Guest post by Alec Rawls
This could explain a few things. Greens are against searching for information. To save the planet, only follow safe links from Joe Romm, Andrew Revkin, John Cook and RealClimate. Searching bad. Vewwy vewwy bad:
It is old and busted of course, but like everything else from the anti-carbon left, it refuses to die, and just goes on eating their brains.
Anti-Googling reporter used Google to better mislead his audience
Last year the UK Times ran a Google-CO2 scare story that it had to update with a major correction. They had claimed that “a typical search generates about 7g of CO2.”
Actually, responded Google, that’s 35 times too high: “In terms of greenhouse gases, one Google search is equivalent to about 0.2 grams of CO2.”
The Times excuse was that they:
were referring to a Google search that may involve several attempts to find the object being sought and that may last for several minutes. Various experts put forward carbon emission estimates for such a search of 1g-10g depending on the time involved and the equipment used.
Yeah, if you actually research a subject, you might cram in the 35 searches necessary to reach 7 grams, except that the Times had gone on to say that its 7 gram figure needed to be multiplied by the “more than 200m internet searches estimated globally daily.” Such statistics don’t count search sessions, they count individual searches. Excuse fail.
Alex Rosin, who wrote the latest anti-web-search article, must have Googled The Times‘ correction. He refers to their same 1 to 10 grams per-search figure, but notes up-front that he is talking about search sessions:
Depending on how long you took and what sites you visited, your search caused the emission of one to 10 grams of carbon into the atmosphere, contributing to global warming.
Like The Times, however, Rosin multiplies this grams per search-session figure up by the number of individual searches:
Sure, it’s not a lot on its own — but add up all of the more than one billion daily Google searches, throw in 60 million Facebook status updates each day, 50 million daily tweets and 250 billion emails per day, and you’re making a serious dent in some Greenland glaciers.
About these global warming scare-claims that Rosen keeps tacking on
Turns out there is another item Rosin is omitting too. When Google issued its response to The Times, it was careful to put all of these grams-per-search figures into context by comparing them to other CO2-releasing activities:
The current EU standard for tailpipe emissions calls for 140 grams of CO2 per kilometer driven, but most cars don’t reach that level yet. Thus, the average car driven for one kilometer (0.6 miles for those in the U.S.) produces as many greenhouse gases as a thousand Google searches.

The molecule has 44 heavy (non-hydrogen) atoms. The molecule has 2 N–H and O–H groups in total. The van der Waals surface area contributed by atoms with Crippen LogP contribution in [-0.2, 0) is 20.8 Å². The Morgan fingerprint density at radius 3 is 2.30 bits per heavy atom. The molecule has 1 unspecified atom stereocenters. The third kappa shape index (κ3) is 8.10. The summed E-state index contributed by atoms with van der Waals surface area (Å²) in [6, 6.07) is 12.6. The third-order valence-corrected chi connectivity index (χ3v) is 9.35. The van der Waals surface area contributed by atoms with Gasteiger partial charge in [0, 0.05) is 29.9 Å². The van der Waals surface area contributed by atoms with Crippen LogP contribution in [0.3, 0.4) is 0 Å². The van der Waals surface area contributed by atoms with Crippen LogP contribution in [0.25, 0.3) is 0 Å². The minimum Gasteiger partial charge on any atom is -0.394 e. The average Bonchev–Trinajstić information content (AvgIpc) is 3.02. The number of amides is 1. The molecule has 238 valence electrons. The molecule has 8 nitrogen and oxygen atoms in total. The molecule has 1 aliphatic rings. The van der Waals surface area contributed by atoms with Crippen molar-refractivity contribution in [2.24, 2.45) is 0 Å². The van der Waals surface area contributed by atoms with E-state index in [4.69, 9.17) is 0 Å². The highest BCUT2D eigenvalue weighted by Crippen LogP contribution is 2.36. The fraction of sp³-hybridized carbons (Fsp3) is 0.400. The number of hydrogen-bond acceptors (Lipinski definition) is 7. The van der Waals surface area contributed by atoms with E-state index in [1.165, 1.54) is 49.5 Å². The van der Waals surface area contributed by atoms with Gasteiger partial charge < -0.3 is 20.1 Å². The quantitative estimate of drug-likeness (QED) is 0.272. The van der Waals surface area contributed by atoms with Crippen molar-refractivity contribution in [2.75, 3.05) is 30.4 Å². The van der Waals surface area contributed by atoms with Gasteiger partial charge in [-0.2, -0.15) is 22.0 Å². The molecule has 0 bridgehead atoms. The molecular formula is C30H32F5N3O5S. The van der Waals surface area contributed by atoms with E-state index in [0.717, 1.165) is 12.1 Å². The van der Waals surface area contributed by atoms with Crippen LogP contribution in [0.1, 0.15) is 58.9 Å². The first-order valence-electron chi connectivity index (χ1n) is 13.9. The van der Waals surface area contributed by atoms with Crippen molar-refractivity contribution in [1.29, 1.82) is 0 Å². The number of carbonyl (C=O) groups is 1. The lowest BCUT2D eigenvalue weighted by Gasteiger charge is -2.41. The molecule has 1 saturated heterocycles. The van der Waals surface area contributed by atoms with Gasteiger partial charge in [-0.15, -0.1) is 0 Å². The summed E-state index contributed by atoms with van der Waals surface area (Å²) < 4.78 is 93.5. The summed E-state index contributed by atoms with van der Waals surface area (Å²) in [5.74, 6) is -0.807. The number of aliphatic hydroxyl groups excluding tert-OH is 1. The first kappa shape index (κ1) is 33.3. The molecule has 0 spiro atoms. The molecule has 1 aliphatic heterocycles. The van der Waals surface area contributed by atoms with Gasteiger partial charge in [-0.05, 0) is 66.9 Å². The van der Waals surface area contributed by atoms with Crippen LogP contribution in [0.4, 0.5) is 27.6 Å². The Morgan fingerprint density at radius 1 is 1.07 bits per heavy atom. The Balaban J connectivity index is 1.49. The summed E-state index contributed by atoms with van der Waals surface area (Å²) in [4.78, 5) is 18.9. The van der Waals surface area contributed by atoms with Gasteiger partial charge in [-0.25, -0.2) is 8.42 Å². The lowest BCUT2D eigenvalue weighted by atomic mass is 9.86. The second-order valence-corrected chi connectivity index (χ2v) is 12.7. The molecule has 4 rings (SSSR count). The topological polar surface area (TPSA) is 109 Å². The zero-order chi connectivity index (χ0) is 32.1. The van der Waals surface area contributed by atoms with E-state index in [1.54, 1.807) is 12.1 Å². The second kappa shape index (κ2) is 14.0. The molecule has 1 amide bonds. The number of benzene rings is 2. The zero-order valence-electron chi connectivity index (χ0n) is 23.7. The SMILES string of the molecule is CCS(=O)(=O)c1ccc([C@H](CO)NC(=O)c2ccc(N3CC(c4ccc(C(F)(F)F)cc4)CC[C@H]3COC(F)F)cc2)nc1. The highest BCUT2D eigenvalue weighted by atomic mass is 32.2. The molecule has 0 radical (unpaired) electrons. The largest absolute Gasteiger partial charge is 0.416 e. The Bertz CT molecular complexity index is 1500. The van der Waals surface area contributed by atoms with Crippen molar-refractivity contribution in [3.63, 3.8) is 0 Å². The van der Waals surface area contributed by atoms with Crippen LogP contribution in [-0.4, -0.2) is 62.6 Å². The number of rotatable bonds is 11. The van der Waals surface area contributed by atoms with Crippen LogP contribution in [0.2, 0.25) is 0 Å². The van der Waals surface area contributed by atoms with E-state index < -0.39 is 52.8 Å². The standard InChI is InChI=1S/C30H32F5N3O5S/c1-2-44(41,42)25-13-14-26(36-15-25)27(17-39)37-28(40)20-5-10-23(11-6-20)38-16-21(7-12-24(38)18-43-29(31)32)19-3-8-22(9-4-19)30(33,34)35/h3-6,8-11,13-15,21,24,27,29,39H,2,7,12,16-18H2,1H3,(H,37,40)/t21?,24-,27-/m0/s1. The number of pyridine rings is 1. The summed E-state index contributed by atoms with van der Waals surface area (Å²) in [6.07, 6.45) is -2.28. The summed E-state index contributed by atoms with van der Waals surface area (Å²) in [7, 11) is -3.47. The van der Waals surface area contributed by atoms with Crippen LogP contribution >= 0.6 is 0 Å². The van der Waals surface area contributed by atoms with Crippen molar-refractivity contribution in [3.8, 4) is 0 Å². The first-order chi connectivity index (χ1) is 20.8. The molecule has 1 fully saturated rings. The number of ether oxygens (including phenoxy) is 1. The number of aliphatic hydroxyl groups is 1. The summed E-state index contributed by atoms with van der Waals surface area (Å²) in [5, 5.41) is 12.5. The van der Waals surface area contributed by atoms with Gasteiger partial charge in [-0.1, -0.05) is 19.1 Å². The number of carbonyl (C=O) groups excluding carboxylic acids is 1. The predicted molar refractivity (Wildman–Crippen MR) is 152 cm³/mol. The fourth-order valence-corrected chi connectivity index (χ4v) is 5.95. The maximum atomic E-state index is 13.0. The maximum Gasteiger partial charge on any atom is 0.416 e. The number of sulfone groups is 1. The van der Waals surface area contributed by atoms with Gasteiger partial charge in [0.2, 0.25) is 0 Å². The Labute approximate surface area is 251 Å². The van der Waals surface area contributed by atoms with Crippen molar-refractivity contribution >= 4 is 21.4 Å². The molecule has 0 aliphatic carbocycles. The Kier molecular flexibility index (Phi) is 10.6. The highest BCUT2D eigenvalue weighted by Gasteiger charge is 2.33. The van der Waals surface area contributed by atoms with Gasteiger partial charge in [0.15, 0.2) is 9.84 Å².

In other words:
a typical individual’s Google use for an entire year would produce about the same amount of CO2 as just a single load of washing.
Neither The Times nor Rosin sees fit to provide this relative-magnitude information to their readers. And don’t Google it either folks! That would be an eco-sin.
Priced on the greenies own terms, internet use is an infinitesimal concern
The Chicago Climate Exchange carbon market collapsed last fall, dropping from a hey-day price of $7.40/ton to less than a nickle per ton, but for argument’s sake, suppose an eco-pipe-dream tax on CO2 of $100/ton. (The actual external cost is zero or negative, because CO2 does more good than harm, but let’s calculate on their terms.)
There are 907,184 grams in a ton. Divided by the 10,000 pennies in $100, that’s 90.7 grams per penny to fully internalize the (far exaggerated) external costs of CO2. If a supersized Google session produces 10 grams of CO2, that’s 9 actual Google research sessions for a penny’s worth of way-overpriced carbon offsets, not enough to rationally enter into the calculations of even the greenest greenie.
So why are they being so irrational about this? Why all the hating on searching for information? It could just be innumeracy, which is of a piece with their buying into anti-CO2 alarmism in the first place. But maybe they really are trying to stop their minions from checking the facts for themselves.
That would actually make sense from their point of view, and why else would they omit the figures that put the energy costs of online searches into perspective? It seems that the eco-religionists really are trying to minimize Google searching, just as they want to drastically reduce car driving, plastic bag use, and butt wiping. Avoidance of information search has apparently been added to their list of eco-sacraments.